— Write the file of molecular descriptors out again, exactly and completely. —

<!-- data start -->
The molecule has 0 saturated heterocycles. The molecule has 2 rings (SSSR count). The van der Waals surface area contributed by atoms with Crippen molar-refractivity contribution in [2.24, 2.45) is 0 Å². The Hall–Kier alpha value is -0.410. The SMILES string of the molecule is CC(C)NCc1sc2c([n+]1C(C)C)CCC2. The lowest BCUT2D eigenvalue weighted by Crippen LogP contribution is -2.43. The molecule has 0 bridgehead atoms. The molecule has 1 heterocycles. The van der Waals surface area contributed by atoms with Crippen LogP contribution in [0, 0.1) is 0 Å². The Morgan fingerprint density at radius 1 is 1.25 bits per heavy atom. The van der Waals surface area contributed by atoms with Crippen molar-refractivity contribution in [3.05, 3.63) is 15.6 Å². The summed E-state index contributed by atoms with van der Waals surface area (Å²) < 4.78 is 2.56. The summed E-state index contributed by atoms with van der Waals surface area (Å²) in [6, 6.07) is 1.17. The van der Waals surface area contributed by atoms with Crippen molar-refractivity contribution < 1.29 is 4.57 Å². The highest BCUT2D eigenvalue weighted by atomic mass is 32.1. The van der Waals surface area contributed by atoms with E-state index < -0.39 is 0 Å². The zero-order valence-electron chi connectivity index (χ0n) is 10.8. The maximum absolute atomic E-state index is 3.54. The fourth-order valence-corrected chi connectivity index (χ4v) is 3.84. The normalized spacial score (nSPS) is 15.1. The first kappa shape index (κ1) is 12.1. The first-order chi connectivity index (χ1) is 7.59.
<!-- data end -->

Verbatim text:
The molecule has 0 saturated heterocycles. The molecule has 2 rings (SSSR count). The van der Waals surface area contributed by atoms with Crippen molar-refractivity contribution in [2.24, 2.45) is 0 Å². The Hall–Kier alpha value is -0.410. The SMILES string of the molecule is CC(C)NCc1sc2c([n+]1C(C)C)CCC2. The lowest BCUT2D eigenvalue weighted by Crippen LogP contribution is -2.43. The molecule has 0 bridgehead atoms. The molecule has 1 heterocycles. The van der Waals surface area contributed by atoms with Crippen LogP contribution in [0, 0.1) is 0 Å². The Morgan fingerprint density at radius 1 is 1.25 bits per heavy atom. The van der Waals surface area contributed by atoms with Crippen molar-refractivity contribution in [3.05, 3.63) is 15.6 Å². The summed E-state index contributed by atoms with van der Waals surface area (Å²) < 4.78 is 2.56. The summed E-state index contributed by atoms with van der Waals surface area (Å²) in [6, 6.07) is 1.17. The van der Waals surface area contributed by atoms with Crippen molar-refractivity contribution < 1.29 is 4.57 Å². The highest BCUT2D eigenvalue weighted by atomic mass is 32.1. The van der Waals surface area contributed by atoms with E-state index < -0.39 is 0 Å². The zero-order valence-electron chi connectivity index (χ0n) is 10.8. The maximum absolute atomic E-state index is 3.54. The fourth-order valence-corrected chi connectivity index (χ4v) is 3.84. The normalized spacial score (nSPS) is 15.1. The first kappa shape index (κ1) is 12.1. The first-order chi connectivity index (χ1) is 7.59.